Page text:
proper western posture - Page 9

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proper western posture

This is a discussion on proper western posture within the Western Riding forums, part of the Riding Horses category

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    02-19-2013, 07:39 PM
Green Broke
Originally Posted by GotaDunQH    
OK...because my pic was used to compare what I do with my horse and what a cowboy does with his and what is effective....I WILL tell you that the cowboy I was compared to...WOULD NOT get a WP horse to perform and do it's job with a position like that! So the comparison can be made for BOTH my pic and his, my job and his.
In other words---- Do what you have to do to be effective in what you're doing and don't worry about what everybody else is doing.
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    02-19-2013, 07:40 PM
Originally Posted by clippityclop    
i see the chair seat on people when they are sitting down or at a slow lope, but there is no way a person can do a chair seat at a big endurance trot without it beating the heck out of their butt and their horse's back. Just curious, are you sure you are in a chair seat when actually on the trail moving out?
Positive - this is the way I was taught to ride at all times and, even when I was trying to align myself at any gait, my instructor (so far we've only had one lesson) was constantly correcting it. And, my horse got the sore back to prove it last season, which is why I'm so determined to fix it.
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    02-19-2013, 07:42 PM
Originally Posted by bsms    
If your feet are forward as in the pictures of 1900's cowboys, then posting would be almost impossible. It isn't entirely...I played around with it and you can sort of post, but that style of riding doesn't mix well with posting.
This basically answers my question, then, as far as a chair seat is concerned. I was waiting to see how this would unfold, but as I do need to be posting (I assume that's what everyone means by a "rising trot"?), then the chair seat will is definitely not what I need to be doing - and definitely contributed to my horse's sore back last season.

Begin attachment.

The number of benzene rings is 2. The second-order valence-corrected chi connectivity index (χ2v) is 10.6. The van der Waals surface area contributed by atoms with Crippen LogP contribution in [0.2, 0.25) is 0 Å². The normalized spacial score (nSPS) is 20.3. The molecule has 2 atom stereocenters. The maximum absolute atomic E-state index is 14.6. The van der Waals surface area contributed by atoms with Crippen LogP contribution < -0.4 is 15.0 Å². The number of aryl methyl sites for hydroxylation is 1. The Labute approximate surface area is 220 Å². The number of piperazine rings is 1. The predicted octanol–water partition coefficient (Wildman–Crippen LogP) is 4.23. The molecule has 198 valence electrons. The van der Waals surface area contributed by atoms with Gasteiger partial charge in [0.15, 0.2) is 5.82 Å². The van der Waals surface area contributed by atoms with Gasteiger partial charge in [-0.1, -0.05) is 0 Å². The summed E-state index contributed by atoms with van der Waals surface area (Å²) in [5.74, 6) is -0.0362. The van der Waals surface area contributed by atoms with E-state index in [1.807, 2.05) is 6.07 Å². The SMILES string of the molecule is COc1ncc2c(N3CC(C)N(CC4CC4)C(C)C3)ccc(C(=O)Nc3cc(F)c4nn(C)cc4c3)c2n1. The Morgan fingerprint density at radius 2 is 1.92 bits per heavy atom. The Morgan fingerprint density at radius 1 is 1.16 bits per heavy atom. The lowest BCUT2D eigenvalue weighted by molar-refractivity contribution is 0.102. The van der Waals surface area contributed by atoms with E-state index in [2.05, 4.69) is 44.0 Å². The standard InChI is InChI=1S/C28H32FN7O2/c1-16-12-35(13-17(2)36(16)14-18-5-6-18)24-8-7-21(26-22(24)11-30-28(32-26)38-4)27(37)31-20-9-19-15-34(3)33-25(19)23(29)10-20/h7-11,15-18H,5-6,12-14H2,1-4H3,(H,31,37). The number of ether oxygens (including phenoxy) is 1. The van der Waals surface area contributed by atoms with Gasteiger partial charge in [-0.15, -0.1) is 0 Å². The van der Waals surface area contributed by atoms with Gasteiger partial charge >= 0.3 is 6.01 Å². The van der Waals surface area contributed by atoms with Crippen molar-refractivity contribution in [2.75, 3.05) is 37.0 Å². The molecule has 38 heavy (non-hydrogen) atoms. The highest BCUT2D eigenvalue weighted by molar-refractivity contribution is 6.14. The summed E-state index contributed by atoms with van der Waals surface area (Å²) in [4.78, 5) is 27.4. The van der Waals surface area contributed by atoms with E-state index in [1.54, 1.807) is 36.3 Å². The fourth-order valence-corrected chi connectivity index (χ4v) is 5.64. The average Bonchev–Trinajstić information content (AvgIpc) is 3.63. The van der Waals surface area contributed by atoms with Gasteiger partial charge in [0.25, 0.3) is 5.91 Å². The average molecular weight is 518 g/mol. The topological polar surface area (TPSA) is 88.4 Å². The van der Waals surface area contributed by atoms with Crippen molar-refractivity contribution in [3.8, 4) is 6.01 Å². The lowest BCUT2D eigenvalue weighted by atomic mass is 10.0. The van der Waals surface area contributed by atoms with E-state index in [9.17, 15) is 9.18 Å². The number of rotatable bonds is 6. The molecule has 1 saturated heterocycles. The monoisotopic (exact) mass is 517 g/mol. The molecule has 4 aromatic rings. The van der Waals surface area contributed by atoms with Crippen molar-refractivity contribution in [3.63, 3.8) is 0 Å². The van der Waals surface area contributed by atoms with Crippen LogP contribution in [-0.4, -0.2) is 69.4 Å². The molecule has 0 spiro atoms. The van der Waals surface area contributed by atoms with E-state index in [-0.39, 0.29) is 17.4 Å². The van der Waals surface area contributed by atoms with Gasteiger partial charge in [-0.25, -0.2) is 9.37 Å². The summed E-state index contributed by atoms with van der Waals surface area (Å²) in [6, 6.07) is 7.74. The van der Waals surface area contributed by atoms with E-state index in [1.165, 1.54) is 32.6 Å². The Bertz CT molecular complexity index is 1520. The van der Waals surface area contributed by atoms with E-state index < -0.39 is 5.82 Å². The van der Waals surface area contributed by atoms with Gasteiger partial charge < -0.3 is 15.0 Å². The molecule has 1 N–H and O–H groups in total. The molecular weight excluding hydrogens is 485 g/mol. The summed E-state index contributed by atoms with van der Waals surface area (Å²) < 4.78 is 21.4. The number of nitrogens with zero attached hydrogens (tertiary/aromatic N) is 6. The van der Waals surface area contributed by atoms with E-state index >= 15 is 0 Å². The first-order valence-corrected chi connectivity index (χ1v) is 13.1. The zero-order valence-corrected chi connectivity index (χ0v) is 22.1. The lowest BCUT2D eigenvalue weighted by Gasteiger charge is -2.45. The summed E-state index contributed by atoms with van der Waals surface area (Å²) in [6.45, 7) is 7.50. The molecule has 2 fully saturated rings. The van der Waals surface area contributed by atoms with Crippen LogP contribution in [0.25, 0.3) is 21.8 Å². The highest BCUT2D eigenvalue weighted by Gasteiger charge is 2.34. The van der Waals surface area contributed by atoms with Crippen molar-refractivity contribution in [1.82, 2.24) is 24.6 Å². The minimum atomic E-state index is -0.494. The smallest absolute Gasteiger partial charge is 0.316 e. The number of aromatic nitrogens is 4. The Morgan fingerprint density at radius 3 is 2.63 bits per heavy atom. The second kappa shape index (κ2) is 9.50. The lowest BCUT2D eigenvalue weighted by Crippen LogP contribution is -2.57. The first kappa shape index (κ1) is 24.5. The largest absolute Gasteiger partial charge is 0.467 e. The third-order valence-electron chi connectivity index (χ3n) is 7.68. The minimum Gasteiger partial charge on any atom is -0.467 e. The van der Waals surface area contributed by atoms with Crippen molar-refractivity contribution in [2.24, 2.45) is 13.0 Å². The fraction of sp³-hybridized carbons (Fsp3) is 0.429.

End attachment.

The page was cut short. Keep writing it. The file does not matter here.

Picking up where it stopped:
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    02-19-2013, 07:45 PM
Ok, just to give everyone a little more background, here is a picture from my first 50, done last July. At least there's one redeeming thing about this photo (other than the amazing scenery): I know my seat is horrendous! So when you all talk about a "bad" chair seat, you now know you've got nothin on me:

PS - this is majorly embarrassing to post :P
    02-19-2013, 07:46 PM
Who in the world let me sit on a horse like that much less instructed me that I was anywhere near being correct?!
    02-19-2013, 07:55 PM
Oh look, I found a picture of us trotting! Yay! >not<

My poor baby, being ridden like that for so many miles :(

    02-19-2013, 07:55 PM
I am going to try and play around with the should/hip/heel alignment and see how it goes just out of curiousity. I want to try and see what I am actually doing and what may help. Just be experiemental and see if my horses act any better or if I can tell a difference.
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    02-19-2013, 07:58 PM
Me in the orange or peach colored shirt. If it makes you feel any better about your seat mine looks aweful. LoL
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    02-19-2013, 08:00 PM
Haha yeah I'm going to be playing with mine and definitely dropping my stirrups down more
    02-19-2013, 08:55 PM
Green Broke
For those of you struggling with your leg position. This is the exercise I have my students do for homework.

Start by doing true to form squats going up and down while holding your core tight and upper body straight. This will help train your muscles.

Next get on a yoga ball, hover your seat above it just slightly, leg back under so you are lined shoulder, hip, heel and do slight pelvic tilts.

The biggest mistake people make is actually rising in their rising trot. Its not a rise, its just a slight pelvic tilt(refer to video I posted earlier)

Now when you get on your horse after you do your warm up, drop your stirrups. I will completely remove the stirrups off my students saddles and for an entire month we do no stirrup work practicing rising trot. Believe it or not, once you do it no stirrups you will realize just how much you are over rising when you have your stirrups. Its just a slight forward and back movement with your hips, using your thighs to "rise".

If I remember I will do video this week for an example if you would like

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